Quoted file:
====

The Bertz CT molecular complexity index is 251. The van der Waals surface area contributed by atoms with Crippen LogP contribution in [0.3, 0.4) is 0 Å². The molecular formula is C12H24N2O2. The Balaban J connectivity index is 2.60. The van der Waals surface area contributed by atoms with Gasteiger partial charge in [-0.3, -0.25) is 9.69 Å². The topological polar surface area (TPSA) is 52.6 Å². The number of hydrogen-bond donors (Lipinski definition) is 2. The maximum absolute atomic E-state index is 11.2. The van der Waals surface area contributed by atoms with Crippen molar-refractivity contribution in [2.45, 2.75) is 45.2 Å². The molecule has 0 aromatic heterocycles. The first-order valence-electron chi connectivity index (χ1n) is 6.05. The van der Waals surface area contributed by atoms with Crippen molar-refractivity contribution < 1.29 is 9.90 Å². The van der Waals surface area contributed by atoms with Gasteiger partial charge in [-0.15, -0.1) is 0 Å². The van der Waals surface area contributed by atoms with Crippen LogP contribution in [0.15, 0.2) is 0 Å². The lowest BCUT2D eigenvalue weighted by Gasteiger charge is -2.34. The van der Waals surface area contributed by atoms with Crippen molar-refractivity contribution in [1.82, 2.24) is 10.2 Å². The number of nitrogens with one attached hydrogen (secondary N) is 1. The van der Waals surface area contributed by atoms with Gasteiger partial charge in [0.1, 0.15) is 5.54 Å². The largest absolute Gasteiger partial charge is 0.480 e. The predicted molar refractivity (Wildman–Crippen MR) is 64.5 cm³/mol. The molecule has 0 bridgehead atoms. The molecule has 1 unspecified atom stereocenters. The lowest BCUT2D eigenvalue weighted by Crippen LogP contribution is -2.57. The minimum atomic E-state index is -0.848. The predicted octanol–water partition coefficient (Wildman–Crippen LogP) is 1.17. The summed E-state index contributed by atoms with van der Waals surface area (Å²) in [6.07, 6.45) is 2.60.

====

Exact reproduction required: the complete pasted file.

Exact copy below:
The Bertz CT molecular complexity index is 251. The van der Waals surface area contributed by atoms with Crippen LogP contribution in [0.3, 0.4) is 0 Å². The molecular formula is C12H24N2O2. The Balaban J connectivity index is 2.60. The van der Waals surface area contributed by atoms with Gasteiger partial charge in [-0.3, -0.25) is 9.69 Å². The topological polar surface area (TPSA) is 52.6 Å². The number of hydrogen-bond donors (Lipinski definition) is 2. The maximum absolute atomic E-state index is 11.2. The van der Waals surface area contributed by atoms with Crippen molar-refractivity contribution in [2.45, 2.75) is 45.2 Å². The molecule has 0 aromatic heterocycles. The first-order valence-electron chi connectivity index (χ1n) is 6.05. The van der Waals surface area contributed by atoms with Crippen molar-refractivity contribution < 1.29 is 9.90 Å². The van der Waals surface area contributed by atoms with Gasteiger partial charge in [-0.15, -0.1) is 0 Å². The van der Waals surface area contributed by atoms with Crippen LogP contribution in [0.15, 0.2) is 0 Å². The lowest BCUT2D eigenvalue weighted by Gasteiger charge is -2.34. The van der Waals surface area contributed by atoms with Crippen molar-refractivity contribution in [1.82, 2.24) is 10.2 Å². The number of nitrogens with one attached hydrogen (secondary N) is 1. The van der Waals surface area contributed by atoms with Gasteiger partial charge in [0.1, 0.15) is 5.54 Å². The largest absolute Gasteiger partial charge is 0.480 e. The predicted molar refractivity (Wildman–Crippen MR) is 64.5 cm³/mol. The molecule has 0 bridgehead atoms. The molecule has 1 unspecified atom stereocenters. The lowest BCUT2D eigenvalue weighted by Crippen LogP contribution is -2.57. The minimum atomic E-state index is -0.848. The predicted octanol–water partition coefficient (Wildman–Crippen LogP) is 1.17. The summed E-state index contributed by atoms with van der Waals surface area (Å²) in [6.07, 6.45) is 2.60.